At nineteen, Diaz left New Jersey for Colorado, "I was making money ... I was taking classes at night, I had a ski pass, I had a nice apartment". However, his growing homesickness led to his return to New Jersey initially for his birthday in 1984, but he stayed there for eighteen months. He later called this time as "the worst 18 months of my life" and a mistake, as his cocaine abuse worsened.[7]

Career[edit]

Stand-up comedy[edit]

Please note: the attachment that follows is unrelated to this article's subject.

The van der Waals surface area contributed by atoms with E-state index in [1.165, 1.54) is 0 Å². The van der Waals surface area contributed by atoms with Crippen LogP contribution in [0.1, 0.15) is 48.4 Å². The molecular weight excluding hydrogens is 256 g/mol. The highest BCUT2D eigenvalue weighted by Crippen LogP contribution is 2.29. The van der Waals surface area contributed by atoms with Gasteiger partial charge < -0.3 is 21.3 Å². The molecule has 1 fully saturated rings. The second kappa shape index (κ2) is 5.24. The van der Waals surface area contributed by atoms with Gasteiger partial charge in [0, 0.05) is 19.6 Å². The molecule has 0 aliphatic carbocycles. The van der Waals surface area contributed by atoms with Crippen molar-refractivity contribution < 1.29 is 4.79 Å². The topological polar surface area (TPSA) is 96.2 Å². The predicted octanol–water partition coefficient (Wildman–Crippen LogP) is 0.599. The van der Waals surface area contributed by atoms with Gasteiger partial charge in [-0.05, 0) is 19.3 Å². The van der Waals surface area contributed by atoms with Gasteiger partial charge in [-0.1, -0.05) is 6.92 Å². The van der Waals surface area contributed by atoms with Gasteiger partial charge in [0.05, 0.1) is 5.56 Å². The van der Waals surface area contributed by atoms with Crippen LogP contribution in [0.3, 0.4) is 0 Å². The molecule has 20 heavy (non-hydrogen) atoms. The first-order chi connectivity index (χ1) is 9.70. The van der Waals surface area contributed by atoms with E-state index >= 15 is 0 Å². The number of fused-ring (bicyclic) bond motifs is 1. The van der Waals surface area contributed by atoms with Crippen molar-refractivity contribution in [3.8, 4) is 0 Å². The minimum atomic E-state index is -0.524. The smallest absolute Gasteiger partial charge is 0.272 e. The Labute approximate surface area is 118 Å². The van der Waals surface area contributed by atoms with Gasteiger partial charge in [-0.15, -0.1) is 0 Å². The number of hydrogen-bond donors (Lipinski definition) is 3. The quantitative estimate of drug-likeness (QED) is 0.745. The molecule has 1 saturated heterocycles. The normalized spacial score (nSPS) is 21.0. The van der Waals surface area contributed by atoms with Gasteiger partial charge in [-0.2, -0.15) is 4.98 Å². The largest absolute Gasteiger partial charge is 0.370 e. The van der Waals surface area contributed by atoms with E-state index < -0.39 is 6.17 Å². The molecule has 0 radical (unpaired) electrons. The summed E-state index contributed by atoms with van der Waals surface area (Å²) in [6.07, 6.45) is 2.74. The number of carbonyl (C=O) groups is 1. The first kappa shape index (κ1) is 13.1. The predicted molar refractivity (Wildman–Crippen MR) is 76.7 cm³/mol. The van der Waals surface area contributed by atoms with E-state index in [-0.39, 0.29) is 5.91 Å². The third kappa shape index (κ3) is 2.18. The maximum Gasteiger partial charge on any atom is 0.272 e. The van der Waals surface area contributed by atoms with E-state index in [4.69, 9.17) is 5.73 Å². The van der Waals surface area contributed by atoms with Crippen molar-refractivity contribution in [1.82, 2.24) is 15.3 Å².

In June 1985, Diaz left New Jersey for good and returned to Colorado to study economics at the University of Colorado at Boulder. He did not enjoy his time there, and quit before taking up work selling roofing which earned him money, but he remained unhappy.[2] Developments in his life were interrupted by a stint in prison in 1988, following his arrest for kidnapping and aggravated robbery.[6] During his six-month stay in prison, Diaz would perform stand-up routines for his fellow inmates during the weekly film screening event when the projector broke.[5] It took Diaz a further three years to try stand-up, despite being often told of his talent, and later called his entry into the line of work as "the last resort" as he had many other jobs in the past.[5] He finally tried it after he saw Punchline (1988) and spotted an advert for stand-up comedy classes in the Rocky Mountain Post for a $37 fee, and developed a blue comedy act. Before he started, he landed a job as a doorman at Wit's End.[8]